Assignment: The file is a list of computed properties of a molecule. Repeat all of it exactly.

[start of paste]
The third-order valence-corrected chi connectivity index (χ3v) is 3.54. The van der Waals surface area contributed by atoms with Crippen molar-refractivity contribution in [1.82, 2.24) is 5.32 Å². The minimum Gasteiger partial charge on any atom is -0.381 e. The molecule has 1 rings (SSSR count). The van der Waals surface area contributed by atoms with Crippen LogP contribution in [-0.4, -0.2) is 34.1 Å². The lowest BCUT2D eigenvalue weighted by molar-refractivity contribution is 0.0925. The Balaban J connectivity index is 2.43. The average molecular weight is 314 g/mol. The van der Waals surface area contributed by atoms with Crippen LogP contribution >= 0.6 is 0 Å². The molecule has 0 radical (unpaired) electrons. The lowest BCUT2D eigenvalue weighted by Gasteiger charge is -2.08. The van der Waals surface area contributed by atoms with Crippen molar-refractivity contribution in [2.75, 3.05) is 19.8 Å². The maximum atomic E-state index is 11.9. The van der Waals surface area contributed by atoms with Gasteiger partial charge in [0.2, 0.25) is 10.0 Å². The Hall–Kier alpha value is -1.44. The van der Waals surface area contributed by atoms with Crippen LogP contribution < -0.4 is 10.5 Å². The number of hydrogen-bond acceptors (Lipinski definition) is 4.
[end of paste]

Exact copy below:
The third-order valence-corrected chi connectivity index (χ3v) is 3.54. The van der Waals surface area contributed by atoms with Crippen molar-refractivity contribution in [1.82, 2.24) is 5.32 Å². The minimum Gasteiger partial charge on any atom is -0.381 e. The molecule has 1 rings (SSSR count). The van der Waals surface area contributed by atoms with Crippen LogP contribution in [-0.4, -0.2) is 34.1 Å². The lowest BCUT2D eigenvalue weighted by molar-refractivity contribution is 0.0925. The Balaban J connectivity index is 2.43. The average molecular weight is 314 g/mol. The van der Waals surface area contributed by atoms with Crippen LogP contribution >= 0.6 is 0 Å². The molecule has 0 radical (unpaired) electrons. The lowest BCUT2D eigenvalue weighted by Gasteiger charge is -2.08. The van der Waals surface area contributed by atoms with Crippen molar-refractivity contribution in [2.75, 3.05) is 19.8 Å². The maximum atomic E-state index is 11.9. The van der Waals surface area contributed by atoms with Gasteiger partial charge in [0.2, 0.25) is 10.0 Å². The Hall–Kier alpha value is -1.44. The van der Waals surface area contributed by atoms with Crippen LogP contribution < -0.4 is 10.5 Å². The number of hydrogen-bond acceptors (Lipinski definition) is 4.